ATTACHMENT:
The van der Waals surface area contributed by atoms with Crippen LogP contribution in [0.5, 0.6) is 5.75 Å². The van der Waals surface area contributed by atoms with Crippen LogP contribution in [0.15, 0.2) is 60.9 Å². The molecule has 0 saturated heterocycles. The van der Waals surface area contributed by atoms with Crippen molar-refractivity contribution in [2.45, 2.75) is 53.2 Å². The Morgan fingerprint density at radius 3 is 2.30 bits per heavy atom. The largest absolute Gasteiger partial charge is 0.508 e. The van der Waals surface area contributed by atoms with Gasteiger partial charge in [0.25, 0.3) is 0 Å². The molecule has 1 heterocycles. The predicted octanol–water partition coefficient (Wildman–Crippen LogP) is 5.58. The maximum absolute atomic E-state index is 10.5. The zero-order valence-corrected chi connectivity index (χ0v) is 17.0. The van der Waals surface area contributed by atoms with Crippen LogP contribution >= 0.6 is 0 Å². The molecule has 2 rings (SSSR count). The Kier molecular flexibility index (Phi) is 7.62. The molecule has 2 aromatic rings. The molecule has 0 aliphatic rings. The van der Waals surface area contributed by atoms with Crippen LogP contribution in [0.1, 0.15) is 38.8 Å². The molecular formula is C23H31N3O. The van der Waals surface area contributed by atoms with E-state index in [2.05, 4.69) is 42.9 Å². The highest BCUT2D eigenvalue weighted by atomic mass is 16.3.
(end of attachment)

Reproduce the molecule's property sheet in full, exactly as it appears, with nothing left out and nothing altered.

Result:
The van der Waals surface area contributed by atoms with Crippen LogP contribution in [0.5, 0.6) is 5.75 Å². The van der Waals surface area contributed by atoms with Crippen LogP contribution in [0.15, 0.2) is 60.9 Å². The molecule has 0 saturated heterocycles. The van der Waals surface area contributed by atoms with Crippen molar-refractivity contribution in [2.45, 2.75) is 53.2 Å². The Morgan fingerprint density at radius 3 is 2.30 bits per heavy atom. The largest absolute Gasteiger partial charge is 0.508 e. The van der Waals surface area contributed by atoms with Gasteiger partial charge in [0.25, 0.3) is 0 Å². The molecule has 1 heterocycles. The predicted octanol–water partition coefficient (Wildman–Crippen LogP) is 5.58. The maximum absolute atomic E-state index is 10.5. The zero-order valence-corrected chi connectivity index (χ0v) is 17.0. The van der Waals surface area contributed by atoms with Crippen LogP contribution >= 0.6 is 0 Å². The molecule has 2 rings (SSSR count). The Kier molecular flexibility index (Phi) is 7.62. The molecule has 2 aromatic rings. The molecule has 0 aliphatic rings. The van der Waals surface area contributed by atoms with Crippen LogP contribution in [0.1, 0.15) is 38.8 Å². The molecular formula is C23H31N3O. The van der Waals surface area contributed by atoms with E-state index in [2.05, 4.69) is 42.9 Å². The highest BCUT2D eigenvalue weighted by atomic mass is 16.3.